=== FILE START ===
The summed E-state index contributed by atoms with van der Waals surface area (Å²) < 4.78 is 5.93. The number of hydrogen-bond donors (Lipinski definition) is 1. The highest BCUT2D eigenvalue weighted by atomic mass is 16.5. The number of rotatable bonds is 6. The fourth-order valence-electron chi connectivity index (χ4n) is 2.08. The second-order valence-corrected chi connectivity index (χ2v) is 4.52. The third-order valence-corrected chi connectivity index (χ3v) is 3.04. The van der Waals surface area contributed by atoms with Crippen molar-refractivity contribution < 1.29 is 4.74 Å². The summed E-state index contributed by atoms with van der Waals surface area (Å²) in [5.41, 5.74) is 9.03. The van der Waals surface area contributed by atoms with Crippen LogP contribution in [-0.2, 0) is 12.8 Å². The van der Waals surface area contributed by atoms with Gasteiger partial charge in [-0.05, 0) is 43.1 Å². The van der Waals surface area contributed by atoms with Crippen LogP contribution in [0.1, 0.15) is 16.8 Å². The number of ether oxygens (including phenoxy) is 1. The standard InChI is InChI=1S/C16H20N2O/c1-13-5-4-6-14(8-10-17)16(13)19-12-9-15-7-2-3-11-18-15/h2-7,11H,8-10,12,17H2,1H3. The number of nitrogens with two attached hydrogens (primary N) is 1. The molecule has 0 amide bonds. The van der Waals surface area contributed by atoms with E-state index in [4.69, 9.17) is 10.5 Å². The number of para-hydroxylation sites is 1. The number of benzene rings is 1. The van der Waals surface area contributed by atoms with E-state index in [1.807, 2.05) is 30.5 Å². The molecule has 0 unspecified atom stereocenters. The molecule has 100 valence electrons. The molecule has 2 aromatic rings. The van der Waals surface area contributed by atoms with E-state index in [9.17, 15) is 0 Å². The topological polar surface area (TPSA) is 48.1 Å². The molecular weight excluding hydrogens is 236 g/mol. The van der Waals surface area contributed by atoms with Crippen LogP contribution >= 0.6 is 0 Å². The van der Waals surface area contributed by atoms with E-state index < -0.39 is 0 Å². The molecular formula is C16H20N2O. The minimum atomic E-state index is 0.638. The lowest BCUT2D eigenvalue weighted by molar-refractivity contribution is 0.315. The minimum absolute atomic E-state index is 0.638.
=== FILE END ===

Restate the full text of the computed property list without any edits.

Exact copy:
The summed E-state index contributed by atoms with van der Waals surface area (Å²) < 4.78 is 5.93. The number of hydrogen-bond donors (Lipinski definition) is 1. The highest BCUT2D eigenvalue weighted by atomic mass is 16.5. The number of rotatable bonds is 6. The fourth-order valence-electron chi connectivity index (χ4n) is 2.08. The second-order valence-corrected chi connectivity index (χ2v) is 4.52. The third-order valence-corrected chi connectivity index (χ3v) is 3.04. The van der Waals surface area contributed by atoms with Crippen molar-refractivity contribution < 1.29 is 4.74 Å². The summed E-state index contributed by atoms with van der Waals surface area (Å²) in [5.41, 5.74) is 9.03. The van der Waals surface area contributed by atoms with Crippen LogP contribution in [-0.2, 0) is 12.8 Å². The van der Waals surface area contributed by atoms with Gasteiger partial charge in [-0.05, 0) is 43.1 Å². The van der Waals surface area contributed by atoms with Crippen LogP contribution in [0.1, 0.15) is 16.8 Å². The number of ether oxygens (including phenoxy) is 1. The standard InChI is InChI=1S/C16H20N2O/c1-13-5-4-6-14(8-10-17)16(13)19-12-9-15-7-2-3-11-18-15/h2-7,11H,8-10,12,17H2,1H3. The number of nitrogens with two attached hydrogens (primary N) is 1. The molecule has 0 amide bonds. The van der Waals surface area contributed by atoms with E-state index in [4.69, 9.17) is 10.5 Å². The number of para-hydroxylation sites is 1. The number of benzene rings is 1. The van der Waals surface area contributed by atoms with E-state index in [1.807, 2.05) is 30.5 Å². The molecule has 0 unspecified atom stereocenters. The molecule has 100 valence electrons. The molecule has 2 aromatic rings. The van der Waals surface area contributed by atoms with E-state index in [9.17, 15) is 0 Å². The topological polar surface area (TPSA) is 48.1 Å². The molecular weight excluding hydrogens is 236 g/mol. The van der Waals surface area contributed by atoms with Crippen LogP contribution >= 0.6 is 0 Å². The van der Waals surface area contributed by atoms with E-state index < -0.39 is 0 Å². The molecular formula is C16H20N2O. The minimum atomic E-state index is 0.638. The lowest BCUT2D eigenvalue weighted by molar-refractivity contribution is 0.315. The minimum absolute atomic E-state index is 0.638.